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From Longman Dictionary of Contemporary English
Related topics: Government
absolutismab‧so‧lut‧is‧m /ˈæbsəluːtɪzəm/ noun [uncountable]  PGa political system in which a ruler has complete power and authority
Examples from the Corpus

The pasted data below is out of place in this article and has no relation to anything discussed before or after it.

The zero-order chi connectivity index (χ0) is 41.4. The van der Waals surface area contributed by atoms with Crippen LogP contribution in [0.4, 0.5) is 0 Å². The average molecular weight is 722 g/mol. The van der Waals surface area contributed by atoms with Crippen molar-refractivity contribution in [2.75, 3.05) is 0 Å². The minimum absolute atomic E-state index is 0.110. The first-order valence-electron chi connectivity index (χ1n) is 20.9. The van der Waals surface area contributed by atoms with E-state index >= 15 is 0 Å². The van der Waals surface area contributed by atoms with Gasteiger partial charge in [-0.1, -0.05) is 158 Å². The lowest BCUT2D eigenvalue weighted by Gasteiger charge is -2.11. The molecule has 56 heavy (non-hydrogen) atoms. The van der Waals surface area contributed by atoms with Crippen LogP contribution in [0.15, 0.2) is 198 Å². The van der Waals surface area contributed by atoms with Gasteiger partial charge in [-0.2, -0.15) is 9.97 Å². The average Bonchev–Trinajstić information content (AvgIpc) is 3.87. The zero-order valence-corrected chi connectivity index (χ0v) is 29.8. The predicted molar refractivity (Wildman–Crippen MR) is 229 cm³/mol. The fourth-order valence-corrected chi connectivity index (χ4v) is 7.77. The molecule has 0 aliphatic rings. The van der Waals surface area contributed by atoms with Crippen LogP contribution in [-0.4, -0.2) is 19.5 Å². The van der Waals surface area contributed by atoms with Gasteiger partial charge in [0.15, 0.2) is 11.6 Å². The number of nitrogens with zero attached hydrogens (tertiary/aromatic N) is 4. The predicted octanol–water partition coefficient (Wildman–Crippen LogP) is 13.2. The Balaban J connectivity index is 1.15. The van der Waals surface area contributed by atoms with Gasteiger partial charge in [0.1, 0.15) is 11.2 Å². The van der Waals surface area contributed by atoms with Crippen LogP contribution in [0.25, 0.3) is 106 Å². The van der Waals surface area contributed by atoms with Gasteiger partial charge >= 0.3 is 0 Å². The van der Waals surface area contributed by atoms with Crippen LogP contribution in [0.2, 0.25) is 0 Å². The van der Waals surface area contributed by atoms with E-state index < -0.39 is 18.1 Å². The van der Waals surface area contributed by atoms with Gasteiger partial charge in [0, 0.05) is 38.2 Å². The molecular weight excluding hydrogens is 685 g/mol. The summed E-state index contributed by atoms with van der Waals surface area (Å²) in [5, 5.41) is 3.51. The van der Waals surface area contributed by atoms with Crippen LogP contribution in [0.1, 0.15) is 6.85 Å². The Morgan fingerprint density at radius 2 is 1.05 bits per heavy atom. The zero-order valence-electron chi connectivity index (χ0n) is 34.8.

absolutismThe state bureaucracies created by eighteenth-century absolutism signified the arrival of a universal class pursuing a universal interest.The result would, at best, have been clerical absolutism, at worst, Communist takeover or civil war.The tendency to ethnic absolutism and the one-party residue have reinforced one another in the Yugoslav successor states.But we do all recognise that without that balance, in certain instances, absolutism can easily spill over into extremism.Few today would hold any brief for a theory, such as Bodin's, serving to justify absolutism.By paving the way for a national free market, absolutism fostered capitalism.Since the 1960s there has been a marked shift from moral absolutism to relativism.Some of the absolutism of the early days of social investing seems to have given way to a new pragmatic activism.
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